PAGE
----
Epidemiological studies to support a conclusion that asbestos exposure from a specific product can cause mesothelioma do not exist, cannot exist, and likely never will exist. An epidemiological cannot create a historic population of individuals exposed to one type of asbestos, or one type of product. For example, even if one could find a few hundred automotive workers, exposed to asbestos solely from their automotive work, who each then developed mesothelioma, there would not be enough people in the population to have a study of significance. The data points do not exist and cannot be created unless people started volunteering for such a study.

The ridiculousness of creationist asbestos studies are best exemplified by the results that some of their data has caused researchers to conclude. One study essentially suggests that brake work generally protects against mesothelioma. Another suggest that exposure to asbestos brakes actually reduces the risk of mesothelioma. These asinine conclusions often go without comment by the truly independent researchers, likely because they crystallize the rampant flaws in the studies.

Purchasing science to support a litigation defense is not unique to the asbestos litigation, or automotive defendants in asbestos litigation. But few ongoing torts have borne out a defense as purely insane as: asbestos is not asbestos.

Defendant corporations have funded extensive research, under guise of membership in “independent” organizations, to demonstrate that certain types of asbestos fibers are not harmful and do not cause mesothelioma. Asbestos is a blanket term for several different typed of mineral fibers has made the debate regarding its danger a hot-button issue.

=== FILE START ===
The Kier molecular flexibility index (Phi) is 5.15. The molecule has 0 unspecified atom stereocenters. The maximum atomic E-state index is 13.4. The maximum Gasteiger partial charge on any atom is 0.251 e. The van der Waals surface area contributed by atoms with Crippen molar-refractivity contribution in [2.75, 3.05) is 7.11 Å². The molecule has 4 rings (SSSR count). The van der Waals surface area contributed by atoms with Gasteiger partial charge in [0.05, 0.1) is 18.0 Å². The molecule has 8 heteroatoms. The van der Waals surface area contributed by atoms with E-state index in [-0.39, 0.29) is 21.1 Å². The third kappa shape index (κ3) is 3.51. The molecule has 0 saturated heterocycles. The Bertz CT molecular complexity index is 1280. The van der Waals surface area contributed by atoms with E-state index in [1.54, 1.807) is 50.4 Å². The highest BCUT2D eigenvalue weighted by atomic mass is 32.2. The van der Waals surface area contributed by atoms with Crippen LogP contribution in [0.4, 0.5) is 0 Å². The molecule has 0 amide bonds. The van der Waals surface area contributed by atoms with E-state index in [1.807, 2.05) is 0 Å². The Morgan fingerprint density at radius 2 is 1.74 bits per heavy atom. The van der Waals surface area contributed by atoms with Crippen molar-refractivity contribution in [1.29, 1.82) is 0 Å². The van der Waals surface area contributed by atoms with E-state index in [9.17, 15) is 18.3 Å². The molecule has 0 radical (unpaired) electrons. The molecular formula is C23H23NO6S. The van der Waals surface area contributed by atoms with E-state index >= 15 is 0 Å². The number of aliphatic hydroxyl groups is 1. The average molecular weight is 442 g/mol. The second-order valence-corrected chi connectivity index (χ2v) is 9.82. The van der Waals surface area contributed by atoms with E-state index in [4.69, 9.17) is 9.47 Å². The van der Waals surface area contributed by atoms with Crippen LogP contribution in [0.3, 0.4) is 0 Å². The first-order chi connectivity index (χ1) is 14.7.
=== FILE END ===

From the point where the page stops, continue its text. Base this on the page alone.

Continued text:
The industry-funded research maintains that Chrysotile asbestos is safe for commercial use or at the very least, that the evidence of toxicity is inconclusive. In simpler terms: Not all asbestos is created equal. There is evidence that curly chrysotile fibers, unlike amphibole fibers such as amosite, can e broken down by the body and cleared from the lungs, but most level head research is perverted by the industry and repackaged for defense consumption.

Highly-paid defense experts have opined that pure chrysotile asbestos is safe for consumption. They claim because chrysotile fibers are short, not as biokpersistent as the needle-like amphibole fibers, and the available epidemiological studies show chrysotile must be contaminated by amphibole fibers to cause disease. And there lies the rub: asbestos must be contaminated by asbestos to cause a cancer only caused by asbestos.

To independent scientist and organizations, there isn’t anything to debate. Numerous agencies have recognized chrysotile as a proven carcinogen and do not treat it any differently than amphibole fiber types. Such agencies include the International Agency, the Occupational Safety and Health Administration, the center for Disease Control, the National Institute for Safety and Health, and the World Health Organization. Likewise, independent studies have time and time again demonstrated the harms of chrysotile asbestos.